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Korean trash clogs Philippines

Company that sent illegal shipment is avoiding responsibility
Jan 29,2019
The fate of the thousands of tons of trash that a Korean garbage disposal company illegally exported to the Philippines is currently hanging in the air.

The trash will head back to Korea and arrive as early as the end of this month, but there is no clear plan for who will dispose of it.

When the JoongAng Ilbo visited the company headquarters in Pyeongtaek, Gyeonggi, on Friday, a pile of unopened letters was scattered about the bottom of the entrance gate.

Around 500 tons of trash, covered in plastic vinyl wrap, could be seen. No employees were in sight.

“The company has been practically out of business since the end of last year,” a former employee said. “Everyone quit.”

The CEO of the company could not be reached by phone or email.

According to a job search website, the company, which was established in Pyeongtaek in 2013, and had around 2.07 billion won ($1.85 million) in sales in 2017.

The number was about eight times the company’s sales in its first year, according to the website.

The company shipped 5,100 tons of trash to Mindanao in the Philippines in July last year and an additional 1,200 tons to Tagoloan in October last year.

The consignee of the shipments in the Philippines declared them as plastic materials, not garbage, a statement proven false when authorities opened the containers. Illegal and hazardous waste materials were found, including intravenous lines, light bulbs and used batteries.

Upon this discovery, the Korean Ministry of Environment ordered the company in early December to take back the illegal trash it shipped.

When the company did not take action, the ministry stepped in to coordinate with the authorities in the Philippines and paid for the shipment fee of $47,000. The ministry plans to file an indemnity claim with the company.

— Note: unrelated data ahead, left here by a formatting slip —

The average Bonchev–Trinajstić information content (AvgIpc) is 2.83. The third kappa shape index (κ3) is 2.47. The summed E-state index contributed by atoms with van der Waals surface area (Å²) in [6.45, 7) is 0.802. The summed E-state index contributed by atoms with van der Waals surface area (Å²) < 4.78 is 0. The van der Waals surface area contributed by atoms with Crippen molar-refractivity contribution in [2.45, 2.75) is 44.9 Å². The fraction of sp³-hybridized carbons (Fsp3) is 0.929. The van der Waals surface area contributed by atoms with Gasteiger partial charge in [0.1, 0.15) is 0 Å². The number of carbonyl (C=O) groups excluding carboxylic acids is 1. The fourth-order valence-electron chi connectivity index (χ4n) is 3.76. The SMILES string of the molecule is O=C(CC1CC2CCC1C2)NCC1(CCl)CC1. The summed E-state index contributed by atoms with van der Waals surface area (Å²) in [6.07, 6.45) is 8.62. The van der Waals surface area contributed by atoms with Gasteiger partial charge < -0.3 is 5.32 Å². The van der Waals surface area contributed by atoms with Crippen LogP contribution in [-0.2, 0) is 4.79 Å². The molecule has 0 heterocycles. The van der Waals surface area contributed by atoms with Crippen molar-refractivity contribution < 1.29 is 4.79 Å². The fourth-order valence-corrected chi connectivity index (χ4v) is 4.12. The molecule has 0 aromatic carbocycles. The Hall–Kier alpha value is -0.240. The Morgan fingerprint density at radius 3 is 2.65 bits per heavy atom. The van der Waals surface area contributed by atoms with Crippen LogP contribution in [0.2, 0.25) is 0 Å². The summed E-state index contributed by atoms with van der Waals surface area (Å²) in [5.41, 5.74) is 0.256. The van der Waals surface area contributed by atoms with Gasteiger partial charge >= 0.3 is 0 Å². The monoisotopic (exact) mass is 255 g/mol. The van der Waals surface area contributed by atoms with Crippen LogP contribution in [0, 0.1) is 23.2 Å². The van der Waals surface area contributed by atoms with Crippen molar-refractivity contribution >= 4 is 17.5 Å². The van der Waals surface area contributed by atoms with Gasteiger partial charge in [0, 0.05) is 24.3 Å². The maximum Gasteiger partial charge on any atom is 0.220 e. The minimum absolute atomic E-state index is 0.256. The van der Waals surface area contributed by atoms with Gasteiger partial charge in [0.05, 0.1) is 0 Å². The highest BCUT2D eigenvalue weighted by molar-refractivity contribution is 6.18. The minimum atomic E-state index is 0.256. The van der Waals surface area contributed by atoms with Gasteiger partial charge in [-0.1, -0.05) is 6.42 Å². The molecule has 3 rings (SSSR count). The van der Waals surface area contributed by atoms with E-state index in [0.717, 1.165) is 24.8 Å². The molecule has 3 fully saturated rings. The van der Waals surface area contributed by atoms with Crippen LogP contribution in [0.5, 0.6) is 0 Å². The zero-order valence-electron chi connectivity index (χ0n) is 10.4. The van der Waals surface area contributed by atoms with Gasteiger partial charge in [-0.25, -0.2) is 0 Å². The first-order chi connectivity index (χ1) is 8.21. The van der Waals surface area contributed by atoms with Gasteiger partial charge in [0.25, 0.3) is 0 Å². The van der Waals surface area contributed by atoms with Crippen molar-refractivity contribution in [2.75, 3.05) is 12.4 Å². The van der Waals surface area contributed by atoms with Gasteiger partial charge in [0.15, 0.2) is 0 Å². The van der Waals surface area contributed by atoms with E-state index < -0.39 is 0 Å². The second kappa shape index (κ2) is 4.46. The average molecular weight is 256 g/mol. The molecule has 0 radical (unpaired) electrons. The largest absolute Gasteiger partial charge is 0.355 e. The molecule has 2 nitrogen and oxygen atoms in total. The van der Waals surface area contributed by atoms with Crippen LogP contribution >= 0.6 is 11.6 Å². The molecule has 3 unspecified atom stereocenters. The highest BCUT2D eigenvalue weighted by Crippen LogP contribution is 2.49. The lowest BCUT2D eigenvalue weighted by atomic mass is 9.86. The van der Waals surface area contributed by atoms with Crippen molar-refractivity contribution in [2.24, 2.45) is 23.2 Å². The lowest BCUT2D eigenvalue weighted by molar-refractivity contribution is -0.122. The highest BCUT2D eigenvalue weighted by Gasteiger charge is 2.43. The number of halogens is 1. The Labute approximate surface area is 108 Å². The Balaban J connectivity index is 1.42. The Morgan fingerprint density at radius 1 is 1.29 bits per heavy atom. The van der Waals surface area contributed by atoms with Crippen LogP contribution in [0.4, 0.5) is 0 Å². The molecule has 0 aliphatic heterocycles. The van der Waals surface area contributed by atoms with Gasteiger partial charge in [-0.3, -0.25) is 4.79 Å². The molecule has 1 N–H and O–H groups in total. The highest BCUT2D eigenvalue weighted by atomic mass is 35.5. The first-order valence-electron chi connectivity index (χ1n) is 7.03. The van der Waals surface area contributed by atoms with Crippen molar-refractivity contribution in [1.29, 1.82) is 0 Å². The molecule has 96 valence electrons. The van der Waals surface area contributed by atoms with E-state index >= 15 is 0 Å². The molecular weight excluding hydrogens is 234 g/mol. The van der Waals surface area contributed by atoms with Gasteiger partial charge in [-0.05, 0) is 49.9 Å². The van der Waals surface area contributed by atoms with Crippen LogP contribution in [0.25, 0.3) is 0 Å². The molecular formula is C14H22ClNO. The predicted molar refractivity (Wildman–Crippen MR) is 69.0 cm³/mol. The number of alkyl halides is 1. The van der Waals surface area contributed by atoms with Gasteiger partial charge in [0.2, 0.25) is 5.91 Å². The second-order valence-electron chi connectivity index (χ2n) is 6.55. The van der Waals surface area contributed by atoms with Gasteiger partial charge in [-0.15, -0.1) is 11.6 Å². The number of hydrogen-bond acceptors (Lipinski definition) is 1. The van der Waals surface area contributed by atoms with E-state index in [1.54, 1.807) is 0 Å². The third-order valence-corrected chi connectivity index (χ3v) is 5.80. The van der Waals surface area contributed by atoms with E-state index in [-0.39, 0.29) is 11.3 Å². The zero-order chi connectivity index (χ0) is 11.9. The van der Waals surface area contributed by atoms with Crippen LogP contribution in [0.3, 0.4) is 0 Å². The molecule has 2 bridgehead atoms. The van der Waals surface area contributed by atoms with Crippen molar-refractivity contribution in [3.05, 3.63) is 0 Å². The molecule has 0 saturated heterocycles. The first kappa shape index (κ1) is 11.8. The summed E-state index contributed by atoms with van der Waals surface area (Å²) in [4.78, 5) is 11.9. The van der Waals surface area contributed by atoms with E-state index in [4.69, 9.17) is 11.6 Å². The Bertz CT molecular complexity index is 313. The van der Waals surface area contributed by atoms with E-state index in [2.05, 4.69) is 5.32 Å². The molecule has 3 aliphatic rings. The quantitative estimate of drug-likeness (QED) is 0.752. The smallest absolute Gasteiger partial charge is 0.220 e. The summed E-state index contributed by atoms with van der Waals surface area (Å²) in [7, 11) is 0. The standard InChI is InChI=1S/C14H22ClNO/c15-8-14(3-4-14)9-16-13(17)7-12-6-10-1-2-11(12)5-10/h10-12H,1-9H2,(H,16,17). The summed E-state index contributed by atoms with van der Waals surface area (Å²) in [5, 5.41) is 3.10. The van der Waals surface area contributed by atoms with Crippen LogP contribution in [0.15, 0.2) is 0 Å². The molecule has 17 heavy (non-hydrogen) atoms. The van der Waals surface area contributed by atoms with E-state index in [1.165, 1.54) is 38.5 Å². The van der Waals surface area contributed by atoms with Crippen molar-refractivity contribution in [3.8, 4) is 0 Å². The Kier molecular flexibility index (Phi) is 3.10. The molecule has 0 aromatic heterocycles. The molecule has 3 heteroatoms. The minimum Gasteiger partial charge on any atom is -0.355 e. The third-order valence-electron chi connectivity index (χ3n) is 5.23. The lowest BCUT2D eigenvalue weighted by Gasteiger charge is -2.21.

“The 1,200 tons of trash from Mindanao will be coming back first, and they will be ready for shipment from Jan. 13,” the ministry said in its statement on Jan. 11. “We expect the shipments to arrive in Korea in about three to four weeks.”

That would be at the end of this month, at the earliest.

But the company has shown no sign that it will collect the trash.

“We cannot get in touch with the company,” an official of the Pyeongtaek city government told the JoongAng Ilbo. “The company has not shown any willingness to take responsibility and deal with the trash.”

The city government in December revoked the company’s business license for a month and fined it 5 million won. But the company appealed to an administrative committee of the Gyeonggi provincial government and the committee put the city government order on hold on Jan. 2.

“If the company takes no action to properly dispose of the trash, then the city government will have to take appropriate measures according to the Waste Control Act,” said an official from the Environment Ministry. “We will be speaking with the city government over some details next week. We don’t have a date yet on when the rest of the trash will be shipped back to Korea.”

BY KIM MIN-WOOK [chung.juhee@joongang.co.kr]